The Mars Perseverance Rover is set to land Thursday afternoon and NASA has prepared an animated interactive tool, which operates in real-time, to show how the approach and landing will happen. The "Entry, Descent and Landing" simulation lets the user zoom in and out, speed up or slow down the simulation and get a 360-degree view of everything.
The simulation starts 17 minutes from touchdown, about 1,000 miles above the surface and 2,250 miles from the landing site. That's when the cruise stage, which houses the solar panels and fuel tanks, separates from the rest of the craft which houses the rover.
About a minute later, thrusters stop the spacecraft from spinning. That's followed by the craft ejecting a pair of 154-pound balance masses to create the desired lift-to-drag ratio. At this point, it's about eight minutes until entry into the Martian atmosphere and 15 minutes until landing.
With just under seven minutes until landing, the craft enters Mars' atmosphere. The outside of the spacecraft drastically heats while the vehicle also slows down. At this point, Perseverance is about 400 miles from its landing site and 82 miles above the surface.
During entry, small thrusters on the craft will adjust its angle and direction of lift as the vehicle encounters pockets of air.
With about three minutes until touchdown and eight miles above the surface, the spacecraft will eject six more balance masses to essentially become level with the ground. Seconds later comes something most people are accustomed to seeing in spaceflight -- a parachute is deployed.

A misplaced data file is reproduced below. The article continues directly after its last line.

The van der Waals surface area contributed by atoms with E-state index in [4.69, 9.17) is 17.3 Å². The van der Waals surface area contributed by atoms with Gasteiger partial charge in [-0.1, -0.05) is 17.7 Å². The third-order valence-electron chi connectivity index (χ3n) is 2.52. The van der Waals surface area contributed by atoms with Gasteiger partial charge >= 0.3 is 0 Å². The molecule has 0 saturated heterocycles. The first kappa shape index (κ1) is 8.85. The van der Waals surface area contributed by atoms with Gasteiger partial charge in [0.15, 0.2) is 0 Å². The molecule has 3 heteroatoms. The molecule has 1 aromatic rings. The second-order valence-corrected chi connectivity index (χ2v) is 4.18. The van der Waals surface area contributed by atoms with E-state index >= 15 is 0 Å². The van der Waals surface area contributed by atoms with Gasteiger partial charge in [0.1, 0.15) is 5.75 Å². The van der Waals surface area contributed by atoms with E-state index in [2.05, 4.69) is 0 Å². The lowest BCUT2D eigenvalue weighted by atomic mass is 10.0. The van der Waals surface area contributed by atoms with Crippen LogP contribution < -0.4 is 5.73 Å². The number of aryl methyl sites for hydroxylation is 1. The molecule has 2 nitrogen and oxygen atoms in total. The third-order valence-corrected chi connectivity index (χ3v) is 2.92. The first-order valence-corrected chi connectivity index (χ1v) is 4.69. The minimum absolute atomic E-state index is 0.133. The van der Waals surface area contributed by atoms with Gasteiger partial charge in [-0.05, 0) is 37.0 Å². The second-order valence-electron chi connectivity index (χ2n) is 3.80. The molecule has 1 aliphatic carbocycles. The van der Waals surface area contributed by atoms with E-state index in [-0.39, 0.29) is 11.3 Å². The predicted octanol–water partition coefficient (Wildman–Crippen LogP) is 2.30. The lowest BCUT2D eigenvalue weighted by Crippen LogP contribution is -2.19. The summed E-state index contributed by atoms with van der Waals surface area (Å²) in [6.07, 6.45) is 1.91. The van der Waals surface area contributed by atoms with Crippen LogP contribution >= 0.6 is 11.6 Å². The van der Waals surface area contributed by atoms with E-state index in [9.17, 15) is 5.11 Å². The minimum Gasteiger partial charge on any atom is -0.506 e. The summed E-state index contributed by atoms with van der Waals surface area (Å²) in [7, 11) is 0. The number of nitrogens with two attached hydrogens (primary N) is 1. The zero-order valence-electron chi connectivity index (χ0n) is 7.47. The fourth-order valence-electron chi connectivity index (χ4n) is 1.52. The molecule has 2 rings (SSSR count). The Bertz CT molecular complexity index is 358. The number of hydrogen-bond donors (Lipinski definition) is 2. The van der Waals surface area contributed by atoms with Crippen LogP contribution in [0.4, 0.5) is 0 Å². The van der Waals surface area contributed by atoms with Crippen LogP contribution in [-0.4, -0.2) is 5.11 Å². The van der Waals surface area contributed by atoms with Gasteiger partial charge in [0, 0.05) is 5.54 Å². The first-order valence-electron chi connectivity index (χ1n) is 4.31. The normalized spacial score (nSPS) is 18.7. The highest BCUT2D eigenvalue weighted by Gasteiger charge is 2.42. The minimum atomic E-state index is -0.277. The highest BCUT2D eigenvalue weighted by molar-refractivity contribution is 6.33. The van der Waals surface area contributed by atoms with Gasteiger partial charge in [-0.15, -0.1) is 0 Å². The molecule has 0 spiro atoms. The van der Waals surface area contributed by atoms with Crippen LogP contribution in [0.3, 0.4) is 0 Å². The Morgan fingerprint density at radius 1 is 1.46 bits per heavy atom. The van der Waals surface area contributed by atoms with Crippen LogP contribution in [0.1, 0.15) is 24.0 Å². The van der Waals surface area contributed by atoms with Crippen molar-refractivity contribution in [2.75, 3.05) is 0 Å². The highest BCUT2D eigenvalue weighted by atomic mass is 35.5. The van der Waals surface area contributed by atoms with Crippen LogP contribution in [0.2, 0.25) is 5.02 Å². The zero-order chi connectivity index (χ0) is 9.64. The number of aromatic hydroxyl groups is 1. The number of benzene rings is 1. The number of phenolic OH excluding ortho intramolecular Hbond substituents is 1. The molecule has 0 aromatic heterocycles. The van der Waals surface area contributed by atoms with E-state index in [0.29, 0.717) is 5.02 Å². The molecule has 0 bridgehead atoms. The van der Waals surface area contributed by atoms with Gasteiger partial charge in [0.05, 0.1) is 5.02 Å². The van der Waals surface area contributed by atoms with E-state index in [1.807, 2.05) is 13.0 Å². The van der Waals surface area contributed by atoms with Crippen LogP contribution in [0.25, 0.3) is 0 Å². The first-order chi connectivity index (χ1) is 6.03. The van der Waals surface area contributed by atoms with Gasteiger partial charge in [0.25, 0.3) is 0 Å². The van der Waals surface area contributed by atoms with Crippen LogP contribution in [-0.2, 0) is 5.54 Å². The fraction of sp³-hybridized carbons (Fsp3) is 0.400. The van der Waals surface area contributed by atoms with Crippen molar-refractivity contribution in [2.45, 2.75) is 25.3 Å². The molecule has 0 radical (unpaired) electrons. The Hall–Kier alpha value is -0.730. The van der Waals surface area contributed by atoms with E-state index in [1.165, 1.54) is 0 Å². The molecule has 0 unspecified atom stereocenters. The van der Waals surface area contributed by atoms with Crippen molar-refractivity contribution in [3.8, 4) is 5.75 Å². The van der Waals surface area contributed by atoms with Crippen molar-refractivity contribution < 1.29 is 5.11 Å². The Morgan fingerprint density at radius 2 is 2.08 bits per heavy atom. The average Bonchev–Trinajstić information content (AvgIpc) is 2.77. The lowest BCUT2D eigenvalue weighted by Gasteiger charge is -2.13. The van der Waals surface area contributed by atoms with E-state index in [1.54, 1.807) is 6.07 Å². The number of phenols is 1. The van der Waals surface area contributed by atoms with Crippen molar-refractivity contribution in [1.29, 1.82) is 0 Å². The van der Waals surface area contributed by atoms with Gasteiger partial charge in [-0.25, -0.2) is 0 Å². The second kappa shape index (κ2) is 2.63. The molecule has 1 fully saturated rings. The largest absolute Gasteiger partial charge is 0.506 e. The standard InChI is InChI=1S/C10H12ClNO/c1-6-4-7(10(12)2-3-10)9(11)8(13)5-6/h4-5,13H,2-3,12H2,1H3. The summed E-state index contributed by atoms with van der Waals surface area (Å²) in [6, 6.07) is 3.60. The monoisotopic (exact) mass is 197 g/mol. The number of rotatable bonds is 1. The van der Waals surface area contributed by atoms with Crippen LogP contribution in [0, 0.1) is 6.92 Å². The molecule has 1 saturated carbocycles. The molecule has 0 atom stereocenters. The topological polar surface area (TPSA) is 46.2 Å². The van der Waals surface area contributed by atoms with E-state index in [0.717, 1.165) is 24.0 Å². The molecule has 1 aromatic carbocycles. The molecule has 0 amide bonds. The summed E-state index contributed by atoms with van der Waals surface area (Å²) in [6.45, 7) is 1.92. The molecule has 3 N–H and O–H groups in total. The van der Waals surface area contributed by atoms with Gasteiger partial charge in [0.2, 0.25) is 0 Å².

With less than 2 1/2 minutes to touchdown, the heat shield is separated. For the first time since it was loaded onto the spacecraft back on Earth, the Perseverance rover is exposed to the outside. Cameras and instruments immediately begin taking data.
Less than 90 seconds from landing, the pictures taken from the on-board cameras will be compared to previous maps. The spacecraft will make course adjustments if necessary. The altitude at this point is about 2 1/2 miles, far below the cruising altitude of your typical jetliner on Earth.
With 60 seconds until landing and 1.3 miles from touchdown, the backshell and parachute separate from Perseverance and its rocket-powered descent engine. The goal -- a gentle touchdown at low velocity.
At 69 feet to go, half the descent stages engines shut down and final velocity drops to 1.67 miles per hour.
With 15 seconds left, a set of 20-foot-long cables lower the rover away from the descent stage. Perseverance deploys its wheels.
The moment Perseverance senses its wheels have touched Mars' surface, it cuts the cables and the descent module jets away for a few seconds, expending the rest of its fuel before crashing a safe distance away.
NASA says it recommends using a broadband connection and a Google Chrome browser for the best user experience with the simulator.
Touchdown is set for approximately 3:55 p.m. EST Thursday.